Despite the perceived risk of severe outcome of COVID-19, there is limited immune-patho-physiological explanation. However limited access to care during COVID-19 can explain the perceived risk (14). Still there are ongoing researches tries to work-out on the immuno-patho-physiological role of COVID-19 in case of immuno-compromised state. These findings suggest that important primary prevention strategies are of equal importance regardless of immuno-competency. Priority in providing care to immuno-compromised individuals is rather explained by poor outcome which stem from underlying diseases once they have limited access to care rather than COVID-19 itself.

Despite of unpredictability of COVID-19 Pandemic, world has witnessed lessening of strict measures that had been once applied in earlier days of the outbreak and thus resuming nearly normal life as before. Recently top WHO officials and some political leaders gave emphasis that COVID-19 may not disappear soon, thus societies have to learn on how to cope with living during pandemic while taking necessary precautions to prevent further transmission. Yet scientists argue the possible occurrence of second wave if people become reluctant.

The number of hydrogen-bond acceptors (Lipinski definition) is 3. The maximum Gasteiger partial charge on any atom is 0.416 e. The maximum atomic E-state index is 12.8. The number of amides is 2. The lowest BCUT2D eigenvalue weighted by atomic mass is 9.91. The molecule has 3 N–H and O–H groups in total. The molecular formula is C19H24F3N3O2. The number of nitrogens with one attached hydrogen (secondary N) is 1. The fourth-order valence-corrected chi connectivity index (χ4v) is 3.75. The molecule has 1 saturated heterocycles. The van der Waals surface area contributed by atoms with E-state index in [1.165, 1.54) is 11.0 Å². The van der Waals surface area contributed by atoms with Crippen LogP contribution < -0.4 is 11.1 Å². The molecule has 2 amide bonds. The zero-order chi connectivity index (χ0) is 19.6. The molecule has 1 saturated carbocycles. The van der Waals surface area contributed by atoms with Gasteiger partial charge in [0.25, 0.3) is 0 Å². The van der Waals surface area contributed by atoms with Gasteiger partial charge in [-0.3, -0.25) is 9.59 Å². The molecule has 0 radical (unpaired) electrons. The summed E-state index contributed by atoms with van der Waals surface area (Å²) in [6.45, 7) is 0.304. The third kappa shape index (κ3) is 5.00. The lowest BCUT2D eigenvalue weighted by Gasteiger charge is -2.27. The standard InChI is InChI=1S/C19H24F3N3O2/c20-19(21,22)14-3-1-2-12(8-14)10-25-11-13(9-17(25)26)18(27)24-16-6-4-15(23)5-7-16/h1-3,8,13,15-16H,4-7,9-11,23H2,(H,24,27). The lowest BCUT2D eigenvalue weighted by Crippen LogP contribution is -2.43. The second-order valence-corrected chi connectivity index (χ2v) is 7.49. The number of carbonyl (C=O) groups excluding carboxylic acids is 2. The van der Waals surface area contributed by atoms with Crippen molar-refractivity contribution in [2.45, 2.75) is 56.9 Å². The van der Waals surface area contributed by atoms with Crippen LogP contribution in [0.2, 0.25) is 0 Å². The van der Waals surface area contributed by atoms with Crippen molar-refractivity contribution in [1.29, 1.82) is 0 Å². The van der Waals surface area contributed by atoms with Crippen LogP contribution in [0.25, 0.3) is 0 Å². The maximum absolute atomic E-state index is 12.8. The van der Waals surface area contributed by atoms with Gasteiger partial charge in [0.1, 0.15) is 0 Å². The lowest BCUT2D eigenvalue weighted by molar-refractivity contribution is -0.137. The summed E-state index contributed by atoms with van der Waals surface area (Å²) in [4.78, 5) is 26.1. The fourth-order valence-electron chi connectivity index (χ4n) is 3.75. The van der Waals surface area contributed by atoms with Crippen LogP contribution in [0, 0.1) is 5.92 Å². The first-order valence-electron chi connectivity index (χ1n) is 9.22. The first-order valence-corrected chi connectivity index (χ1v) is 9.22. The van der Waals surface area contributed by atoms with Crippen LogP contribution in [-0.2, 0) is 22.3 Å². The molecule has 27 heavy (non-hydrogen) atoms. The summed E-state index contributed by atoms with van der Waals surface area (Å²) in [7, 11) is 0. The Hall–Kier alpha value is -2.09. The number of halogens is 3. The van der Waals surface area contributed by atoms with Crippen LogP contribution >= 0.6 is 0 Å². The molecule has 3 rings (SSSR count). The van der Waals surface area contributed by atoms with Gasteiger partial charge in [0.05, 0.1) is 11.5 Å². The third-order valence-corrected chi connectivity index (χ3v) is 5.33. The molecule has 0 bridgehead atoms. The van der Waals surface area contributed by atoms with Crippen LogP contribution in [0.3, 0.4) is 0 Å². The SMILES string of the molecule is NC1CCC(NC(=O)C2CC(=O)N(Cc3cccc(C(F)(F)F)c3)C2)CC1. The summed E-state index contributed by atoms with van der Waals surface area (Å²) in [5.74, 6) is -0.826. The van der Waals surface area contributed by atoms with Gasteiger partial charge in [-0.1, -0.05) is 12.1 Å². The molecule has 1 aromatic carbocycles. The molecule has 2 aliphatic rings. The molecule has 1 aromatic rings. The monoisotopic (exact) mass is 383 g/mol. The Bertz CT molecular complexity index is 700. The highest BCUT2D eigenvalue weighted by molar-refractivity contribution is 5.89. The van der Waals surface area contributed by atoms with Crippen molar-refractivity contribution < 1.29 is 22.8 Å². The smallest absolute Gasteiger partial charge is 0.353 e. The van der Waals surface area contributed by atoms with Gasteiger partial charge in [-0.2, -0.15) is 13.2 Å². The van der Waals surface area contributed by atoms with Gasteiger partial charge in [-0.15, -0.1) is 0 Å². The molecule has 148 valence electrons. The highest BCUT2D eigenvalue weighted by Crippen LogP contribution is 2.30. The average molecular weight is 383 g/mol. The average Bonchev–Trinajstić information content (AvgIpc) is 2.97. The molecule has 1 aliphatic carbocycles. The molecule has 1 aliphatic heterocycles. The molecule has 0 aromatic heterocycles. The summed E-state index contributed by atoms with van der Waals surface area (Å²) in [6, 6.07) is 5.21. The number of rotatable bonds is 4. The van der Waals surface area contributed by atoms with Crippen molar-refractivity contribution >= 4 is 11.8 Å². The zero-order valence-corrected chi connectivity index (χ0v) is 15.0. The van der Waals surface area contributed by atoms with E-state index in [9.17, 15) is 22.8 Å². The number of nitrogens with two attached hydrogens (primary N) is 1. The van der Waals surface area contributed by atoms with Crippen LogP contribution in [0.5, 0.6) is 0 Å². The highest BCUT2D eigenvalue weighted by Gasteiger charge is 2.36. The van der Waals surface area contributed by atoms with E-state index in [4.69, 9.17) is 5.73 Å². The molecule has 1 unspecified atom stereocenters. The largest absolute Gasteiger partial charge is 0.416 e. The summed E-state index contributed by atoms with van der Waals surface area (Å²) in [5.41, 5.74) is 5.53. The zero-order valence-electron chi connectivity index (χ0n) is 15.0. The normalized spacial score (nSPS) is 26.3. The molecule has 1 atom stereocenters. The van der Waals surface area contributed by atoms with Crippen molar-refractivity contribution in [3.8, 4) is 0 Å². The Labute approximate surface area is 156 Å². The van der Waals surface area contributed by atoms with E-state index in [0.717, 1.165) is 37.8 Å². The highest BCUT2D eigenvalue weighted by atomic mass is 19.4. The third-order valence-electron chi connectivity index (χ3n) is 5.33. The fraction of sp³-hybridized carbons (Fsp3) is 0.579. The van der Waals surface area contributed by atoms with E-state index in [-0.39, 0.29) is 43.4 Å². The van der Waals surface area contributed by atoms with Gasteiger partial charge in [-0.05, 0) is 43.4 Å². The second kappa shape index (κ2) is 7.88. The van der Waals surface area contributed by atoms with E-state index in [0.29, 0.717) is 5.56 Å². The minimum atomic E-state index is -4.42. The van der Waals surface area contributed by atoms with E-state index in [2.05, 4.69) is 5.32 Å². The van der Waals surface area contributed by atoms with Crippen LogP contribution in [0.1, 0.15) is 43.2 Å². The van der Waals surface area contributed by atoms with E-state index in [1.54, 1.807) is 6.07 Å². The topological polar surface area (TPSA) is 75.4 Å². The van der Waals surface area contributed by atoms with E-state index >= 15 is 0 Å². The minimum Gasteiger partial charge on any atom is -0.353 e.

Stay Safe, Protect Others!

Writer: Zebadia Martin, MD student. UNIVERSITY OF DAR ES SALAAM, TANZANIA



1. World Health Organisation. Coronavirus disease. 2020;(June). 

2. Catanzaro M, Fagiani F, Racchi M, Corsini E, Govoni S, Lanni C. Immune response in COVID-19 : addressing a pharmacological challenge by targeting pathways triggered by SARS-CoV-2. Signal Transduct Target Ther [Internet]. 2020;(April). Available from:

3. Beigel JH, Tomashek KM, Dodd LE, Mehta AK, Zingman BS, Kalil AC, et al. Remdesivir for the Treatment of Covid-19 — Preliminary Report. N Engl J Med. 2020; 

4. Lu R, Zhao X, Li J, Niu P, Yang B, Wu H, et al. Genomic characterisation and epidemiology of 2019 novel coronavirus: implications for virus origins and receptor binding. Lancet. 2020;